So I hear from the great god facebook, or at least from my splendid cousin Nicky Newman, that Woolworths in South Africa have decided to remove sweets and chocolate from the checkout aisles.
This is a small gesture but one that will affect their bottom line, as any parent who has ever shopped with a child in tow, will know. In Australia Woolworths are far more concerned with providing ever-cheaper goods at the expense of our food producers. Why would they consider the community’s health? Why do politicians refuse to get involved?
When asked to consider restrictions on the advertising of junk food during children’s programming back in 2004, then PM John Howard said that children’s diets were the responsibility of parents. “I think governments have to be very reluctant to embrace too willingly the nanny state in banning this, that or the other.” (Banning desperate refugees is to be embraced though).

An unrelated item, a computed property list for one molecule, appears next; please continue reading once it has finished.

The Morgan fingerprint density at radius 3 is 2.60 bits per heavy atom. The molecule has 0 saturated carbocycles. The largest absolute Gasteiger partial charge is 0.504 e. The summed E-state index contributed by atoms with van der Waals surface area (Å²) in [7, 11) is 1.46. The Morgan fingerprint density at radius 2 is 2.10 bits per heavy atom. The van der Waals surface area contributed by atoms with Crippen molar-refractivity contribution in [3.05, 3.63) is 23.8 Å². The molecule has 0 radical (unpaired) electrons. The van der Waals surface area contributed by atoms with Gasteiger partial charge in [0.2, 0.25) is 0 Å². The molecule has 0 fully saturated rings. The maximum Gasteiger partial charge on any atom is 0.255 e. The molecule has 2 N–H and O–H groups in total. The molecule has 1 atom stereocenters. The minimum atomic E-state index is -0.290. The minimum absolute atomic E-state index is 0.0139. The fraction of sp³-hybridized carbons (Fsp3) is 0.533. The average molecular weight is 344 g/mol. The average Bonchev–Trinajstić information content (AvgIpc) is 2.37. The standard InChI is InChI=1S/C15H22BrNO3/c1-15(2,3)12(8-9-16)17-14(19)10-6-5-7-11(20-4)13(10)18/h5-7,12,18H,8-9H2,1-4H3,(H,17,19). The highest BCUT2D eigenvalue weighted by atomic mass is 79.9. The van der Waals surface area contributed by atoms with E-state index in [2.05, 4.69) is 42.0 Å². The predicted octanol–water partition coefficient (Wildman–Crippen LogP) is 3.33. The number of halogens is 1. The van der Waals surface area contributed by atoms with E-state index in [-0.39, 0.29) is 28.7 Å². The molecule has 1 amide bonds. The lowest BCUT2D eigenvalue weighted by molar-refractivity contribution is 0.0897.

Under Labor, Health Minister Nicola Roxon was beside herself with glee at having forced cigarettes into the closet, where they now hide behind locked doors and in plain packages festooned with images of cancer, blindness, gangrene and assorted mayhem. Of course tobacco provides huge health costs to the nation and the poor buggers addicted to what is still a legal product. However by and large these are adults.
Consumers of high calorie, low energy lollies and chocolates are often children yet these items are cynically placed at toddler height at just the point where parents are desperate for escape. Parents are responsible for what their children eat, but surely governments and big business have a stake in raising happy, healthy children. Sorry, momentary lapse into idealism, must need a snickers bar … good on you Woolies South Africa ….Woolies Australia??